Zanu PF Youths Push For Mnangagwa Third Presidential Term
22 February 2024
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Zanu PF Youths Advocate for President Mnangagwa’s Third Term on National Youth Day

22nd February 2024

By Wezhira Munya

Zanu PF youth members from across Zimbabwe convened at the Mushagashe Training Centre in Masvingo on February 21, 2024, to honor the birthday of former President Robert Gabriel Mugabe.

During preparations for Youth Day, a Zanu PF meeting featured a youth member from Masvingo province chanting, “President Mnangagwa will be there in 2030,” sparking online speculation about Mnangagwa’s potential bid for a third term.

At 81, Mnangagwa is currently in his second and final presidential term following disputed harmonized elections in August 2023.

However, there is a faction within Zanu PF advocating for his extended tenure, led by Vice President Kembo Mohadi, Masvingo Zanu-PF provincial chairperson Mr. Robson Mavhenyengwa, and Zanu PF Bikita South member of parliament.

At the Mushagashe event, Mr. Robson Mavhenyengwa, the Zanu PF Masvingo Provincial chairman, boldly declared Mnangagwa’s presidency in 2030, drawing mixed reactions from Zimbabweans.

However, critics, including the pro-Chiwenga faction, warn that another term under Mnangagwa’s leadership could exacerbate existing challenges such as poverty, unemployment, and high education and healthcare costs.

Support for Mnangagwa’s extended presidency was echoed by Zanu PF’s third vice president, Kembo Mohadi, and Zanu PF Bikita South member of parliament, Energy Mutodi, who hailed the slogan “2030 vaMnangagwa will be there” as a new rallying cry.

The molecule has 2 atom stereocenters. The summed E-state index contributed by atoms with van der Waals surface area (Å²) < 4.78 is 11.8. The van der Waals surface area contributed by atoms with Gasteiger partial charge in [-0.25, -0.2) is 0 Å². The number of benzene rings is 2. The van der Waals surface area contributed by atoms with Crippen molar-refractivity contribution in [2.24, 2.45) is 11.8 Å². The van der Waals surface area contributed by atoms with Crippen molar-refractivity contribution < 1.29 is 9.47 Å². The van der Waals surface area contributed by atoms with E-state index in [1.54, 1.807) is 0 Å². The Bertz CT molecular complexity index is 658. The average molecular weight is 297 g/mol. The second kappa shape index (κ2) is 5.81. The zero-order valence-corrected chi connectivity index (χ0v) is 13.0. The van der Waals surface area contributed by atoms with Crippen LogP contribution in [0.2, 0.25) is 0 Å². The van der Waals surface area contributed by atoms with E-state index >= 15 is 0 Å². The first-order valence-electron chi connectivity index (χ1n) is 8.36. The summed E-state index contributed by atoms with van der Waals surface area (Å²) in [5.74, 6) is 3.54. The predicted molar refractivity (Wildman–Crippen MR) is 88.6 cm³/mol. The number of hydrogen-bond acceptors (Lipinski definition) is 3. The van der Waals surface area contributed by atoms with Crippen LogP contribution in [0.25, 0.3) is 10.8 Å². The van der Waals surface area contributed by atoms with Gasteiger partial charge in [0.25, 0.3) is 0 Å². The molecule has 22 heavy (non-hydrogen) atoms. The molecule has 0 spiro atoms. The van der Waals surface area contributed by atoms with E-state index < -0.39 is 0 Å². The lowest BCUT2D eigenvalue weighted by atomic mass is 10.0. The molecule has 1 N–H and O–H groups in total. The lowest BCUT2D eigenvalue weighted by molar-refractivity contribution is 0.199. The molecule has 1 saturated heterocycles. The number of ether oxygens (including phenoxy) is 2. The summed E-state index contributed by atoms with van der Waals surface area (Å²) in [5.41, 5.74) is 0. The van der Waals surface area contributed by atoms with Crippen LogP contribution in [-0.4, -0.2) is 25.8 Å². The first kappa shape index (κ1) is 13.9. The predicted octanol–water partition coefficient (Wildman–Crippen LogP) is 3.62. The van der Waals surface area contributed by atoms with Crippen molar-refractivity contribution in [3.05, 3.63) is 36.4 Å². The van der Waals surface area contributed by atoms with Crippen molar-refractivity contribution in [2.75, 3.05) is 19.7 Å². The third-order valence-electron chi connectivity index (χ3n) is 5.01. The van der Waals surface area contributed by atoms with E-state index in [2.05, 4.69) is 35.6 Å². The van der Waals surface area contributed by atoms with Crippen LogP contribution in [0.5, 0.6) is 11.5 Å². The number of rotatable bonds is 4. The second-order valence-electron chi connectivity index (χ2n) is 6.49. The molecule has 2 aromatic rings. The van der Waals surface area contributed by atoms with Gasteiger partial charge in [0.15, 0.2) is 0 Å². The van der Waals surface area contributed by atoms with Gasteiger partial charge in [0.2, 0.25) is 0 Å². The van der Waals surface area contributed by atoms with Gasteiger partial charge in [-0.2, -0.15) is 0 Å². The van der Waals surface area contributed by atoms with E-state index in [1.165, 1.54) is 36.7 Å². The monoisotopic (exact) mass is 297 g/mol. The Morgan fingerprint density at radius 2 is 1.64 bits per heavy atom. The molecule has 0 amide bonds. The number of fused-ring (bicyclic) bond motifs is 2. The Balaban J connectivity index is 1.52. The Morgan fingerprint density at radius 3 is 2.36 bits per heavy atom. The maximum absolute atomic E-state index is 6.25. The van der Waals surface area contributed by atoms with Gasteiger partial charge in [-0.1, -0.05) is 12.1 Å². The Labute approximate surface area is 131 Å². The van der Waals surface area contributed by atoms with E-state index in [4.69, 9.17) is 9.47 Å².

President Mnangagwa himself responded to the speculation, stating, “Those saying Mnangagwa will be there in 2030, was there any suggestion that I won’t be there? Only one person knows when I’m going, and that’s Jehovah.”

Despite these sentiments, Mnangagwa previously committed to respecting the constitution, which limits presidents to two terms, in a 2018 CNN interview.

Any attempt to extend Mnangagwa’s term beyond two requires a constitutional amendment, necessitating a two-thirds majority vote in both the National Assembly and the Senate, as well as approval in a national referendum, according to Zimbabwe’s Constitution.

Although Zanu PF currently holds a two-thirds majority in Parliament, cooperation from some opposition members would be needed in the Senate to pass such an amendment.

However, public rejection, as seen in 2000, could thwart these efforts.

Ultimately, the decision regarding Mnangagwa’s potential third term rests with the Zimbabwean people and the constitutional processes governing presidential term limits.